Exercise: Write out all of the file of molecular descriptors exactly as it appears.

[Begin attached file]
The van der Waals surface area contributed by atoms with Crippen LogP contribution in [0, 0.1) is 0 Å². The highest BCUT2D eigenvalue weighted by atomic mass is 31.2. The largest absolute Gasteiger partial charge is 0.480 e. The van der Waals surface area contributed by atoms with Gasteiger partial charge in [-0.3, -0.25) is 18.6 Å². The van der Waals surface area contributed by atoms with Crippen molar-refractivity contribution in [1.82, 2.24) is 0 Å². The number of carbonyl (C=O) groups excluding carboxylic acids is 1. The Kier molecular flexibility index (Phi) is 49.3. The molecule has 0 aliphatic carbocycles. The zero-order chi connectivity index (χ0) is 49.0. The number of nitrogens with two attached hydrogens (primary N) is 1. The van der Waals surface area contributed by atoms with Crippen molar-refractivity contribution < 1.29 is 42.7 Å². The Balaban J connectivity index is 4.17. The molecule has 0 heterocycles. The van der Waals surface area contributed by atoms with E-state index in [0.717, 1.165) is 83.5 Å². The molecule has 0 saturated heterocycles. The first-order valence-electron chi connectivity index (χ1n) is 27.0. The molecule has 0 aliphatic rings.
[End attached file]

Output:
The van der Waals surface area contributed by atoms with Crippen LogP contribution in [0, 0.1) is 0 Å². The highest BCUT2D eigenvalue weighted by atomic mass is 31.2. The largest absolute Gasteiger partial charge is 0.480 e. The van der Waals surface area contributed by atoms with Gasteiger partial charge in [-0.3, -0.25) is 18.6 Å². The van der Waals surface area contributed by atoms with Crippen molar-refractivity contribution in [1.82, 2.24) is 0 Å². The number of carbonyl (C=O) groups excluding carboxylic acids is 1. The Kier molecular flexibility index (Phi) is 49.3. The molecule has 0 aliphatic carbocycles. The zero-order chi connectivity index (χ0) is 49.0. The number of nitrogens with two attached hydrogens (primary N) is 1. The van der Waals surface area contributed by atoms with Crippen molar-refractivity contribution < 1.29 is 42.7 Å². The Balaban J connectivity index is 4.17. The molecule has 0 heterocycles. The van der Waals surface area contributed by atoms with E-state index in [0.717, 1.165) is 83.5 Å². The molecule has 0 saturated heterocycles. The first-order valence-electron chi connectivity index (χ1n) is 27.0. The molecule has 0 aliphatic rings.